Nora Connolly – a brief note on her life

nora2The following piece appeared on éirígí’s facebook page.  Now being unemployed, and living a quiet life in a place near the end of the world, I hope to have more time to write, especially as I only want to work part-time for the rest of my life.  Near the top of what I want to write is an appreciation of Nora Connolly.  As I’ve indicated before, too often in discussions re Republican Congress it is Peadar O’Donnell who is primarily remembered.  In my view, in the political fight that led to the effective break-up of Republican Congress, Nora Connolly was right in arguing for the transformation of the Congress into a revolutionary (socialist-republican) party and O’Donnell and his supporters (who wanted it to be a coalition of republicans, including attempts to involve elements of Fianna Fail) were wrong.  The pressing need at the time was for a revolutionary party; such a party might then help coalesce and lead a wider alliance, but the party was key.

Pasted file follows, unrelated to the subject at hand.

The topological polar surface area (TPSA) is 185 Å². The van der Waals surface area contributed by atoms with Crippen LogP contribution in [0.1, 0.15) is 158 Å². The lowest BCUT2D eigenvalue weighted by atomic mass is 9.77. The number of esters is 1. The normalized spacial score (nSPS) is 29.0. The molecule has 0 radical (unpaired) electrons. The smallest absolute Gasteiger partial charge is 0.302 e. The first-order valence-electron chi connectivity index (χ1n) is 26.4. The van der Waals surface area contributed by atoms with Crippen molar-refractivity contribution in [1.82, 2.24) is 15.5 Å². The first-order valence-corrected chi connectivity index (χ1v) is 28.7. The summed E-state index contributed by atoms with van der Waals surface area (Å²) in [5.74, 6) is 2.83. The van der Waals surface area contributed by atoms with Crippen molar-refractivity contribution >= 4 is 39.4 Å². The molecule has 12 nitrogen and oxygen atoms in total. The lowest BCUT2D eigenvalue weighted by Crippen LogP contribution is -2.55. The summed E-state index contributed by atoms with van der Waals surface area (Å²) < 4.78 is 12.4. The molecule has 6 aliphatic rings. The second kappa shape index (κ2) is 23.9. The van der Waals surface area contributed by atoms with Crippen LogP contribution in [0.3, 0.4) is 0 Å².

Nora, in my opinion, has never been given her full due, probably because she made the subsequent mistake of going off into the Labour Party and, later, serving as a De Valera-appointed member of the Seanad.  Those mistakes, however, don’t wipe out her impressive credentials from before the Easter Rising, through the Rising and war for independence, through the civil war (at one point n time she was acting paymaster-general for the IRA), the 1920s and the organising of Republican Congress.  It was only after the defeat of her arguments there that she ended up feeling she had nowhere to go and the fact that Labour had begun talking again about the ‘workers republic’ idea that led her into Labour.  To her credit, she didn’t stay and become an apologist for Labour, the way her brother Roddy did.  The formation of the IRSP and the apparent leftward development of the Provisionals brought her back into activity in her late 70s and early 80s, especially around the hunger strikes of 1980-81.